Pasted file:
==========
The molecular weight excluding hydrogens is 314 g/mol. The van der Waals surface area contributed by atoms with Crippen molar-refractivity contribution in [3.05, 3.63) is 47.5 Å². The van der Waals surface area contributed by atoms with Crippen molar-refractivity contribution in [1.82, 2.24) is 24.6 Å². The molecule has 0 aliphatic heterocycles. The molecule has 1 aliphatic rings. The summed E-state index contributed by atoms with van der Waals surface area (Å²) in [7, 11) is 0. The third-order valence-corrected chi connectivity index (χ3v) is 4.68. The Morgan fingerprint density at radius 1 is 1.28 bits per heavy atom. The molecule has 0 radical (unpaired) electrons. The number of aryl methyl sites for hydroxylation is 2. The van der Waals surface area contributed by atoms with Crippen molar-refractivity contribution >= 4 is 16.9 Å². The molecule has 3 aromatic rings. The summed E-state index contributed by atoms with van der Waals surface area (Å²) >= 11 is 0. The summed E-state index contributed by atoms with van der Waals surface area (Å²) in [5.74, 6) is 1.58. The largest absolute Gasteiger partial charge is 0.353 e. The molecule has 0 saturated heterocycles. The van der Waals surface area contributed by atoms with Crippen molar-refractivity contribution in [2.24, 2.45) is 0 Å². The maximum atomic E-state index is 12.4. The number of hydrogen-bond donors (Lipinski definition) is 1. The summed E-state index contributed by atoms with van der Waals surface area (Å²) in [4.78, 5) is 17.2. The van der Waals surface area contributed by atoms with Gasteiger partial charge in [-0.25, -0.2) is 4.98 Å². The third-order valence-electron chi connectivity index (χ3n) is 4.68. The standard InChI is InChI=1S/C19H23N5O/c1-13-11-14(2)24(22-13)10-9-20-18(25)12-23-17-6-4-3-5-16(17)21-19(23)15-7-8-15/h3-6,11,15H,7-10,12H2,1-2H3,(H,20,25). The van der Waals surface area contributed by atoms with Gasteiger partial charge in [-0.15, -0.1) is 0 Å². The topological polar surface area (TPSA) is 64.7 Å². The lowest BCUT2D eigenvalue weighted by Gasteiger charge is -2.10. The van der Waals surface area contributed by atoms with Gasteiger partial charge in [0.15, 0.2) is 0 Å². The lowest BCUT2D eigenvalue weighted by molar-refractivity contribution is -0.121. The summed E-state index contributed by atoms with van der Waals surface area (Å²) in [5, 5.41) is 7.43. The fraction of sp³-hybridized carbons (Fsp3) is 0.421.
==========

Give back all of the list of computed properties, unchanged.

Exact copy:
The molecular weight excluding hydrogens is 314 g/mol. The van der Waals surface area contributed by atoms with Crippen molar-refractivity contribution in [3.05, 3.63) is 47.5 Å². The van der Waals surface area contributed by atoms with Crippen molar-refractivity contribution in [1.82, 2.24) is 24.6 Å². The molecule has 0 aliphatic heterocycles. The molecule has 1 aliphatic rings. The summed E-state index contributed by atoms with van der Waals surface area (Å²) in [7, 11) is 0. The third-order valence-corrected chi connectivity index (χ3v) is 4.68. The Morgan fingerprint density at radius 1 is 1.28 bits per heavy atom. The molecule has 0 radical (unpaired) electrons. The number of aryl methyl sites for hydroxylation is 2. The van der Waals surface area contributed by atoms with Crippen molar-refractivity contribution >= 4 is 16.9 Å². The molecule has 3 aromatic rings. The summed E-state index contributed by atoms with van der Waals surface area (Å²) >= 11 is 0. The summed E-state index contributed by atoms with van der Waals surface area (Å²) in [5.74, 6) is 1.58. The largest absolute Gasteiger partial charge is 0.353 e. The molecule has 0 saturated heterocycles. The van der Waals surface area contributed by atoms with Crippen molar-refractivity contribution in [2.24, 2.45) is 0 Å². The maximum atomic E-state index is 12.4. The number of hydrogen-bond donors (Lipinski definition) is 1. The summed E-state index contributed by atoms with van der Waals surface area (Å²) in [4.78, 5) is 17.2. The van der Waals surface area contributed by atoms with Gasteiger partial charge in [-0.25, -0.2) is 4.98 Å². The third-order valence-electron chi connectivity index (χ3n) is 4.68. The standard InChI is InChI=1S/C19H23N5O/c1-13-11-14(2)24(22-13)10-9-20-18(25)12-23-17-6-4-3-5-16(17)21-19(23)15-7-8-15/h3-6,11,15H,7-10,12H2,1-2H3,(H,20,25). The van der Waals surface area contributed by atoms with Gasteiger partial charge in [-0.15, -0.1) is 0 Å². The topological polar surface area (TPSA) is 64.7 Å². The lowest BCUT2D eigenvalue weighted by Gasteiger charge is -2.10. The van der Waals surface area contributed by atoms with Gasteiger partial charge in [0.15, 0.2) is 0 Å². The lowest BCUT2D eigenvalue weighted by molar-refractivity contribution is -0.121. The summed E-state index contributed by atoms with van der Waals surface area (Å²) in [5, 5.41) is 7.43. The fraction of sp³-hybridized carbons (Fsp3) is 0.421.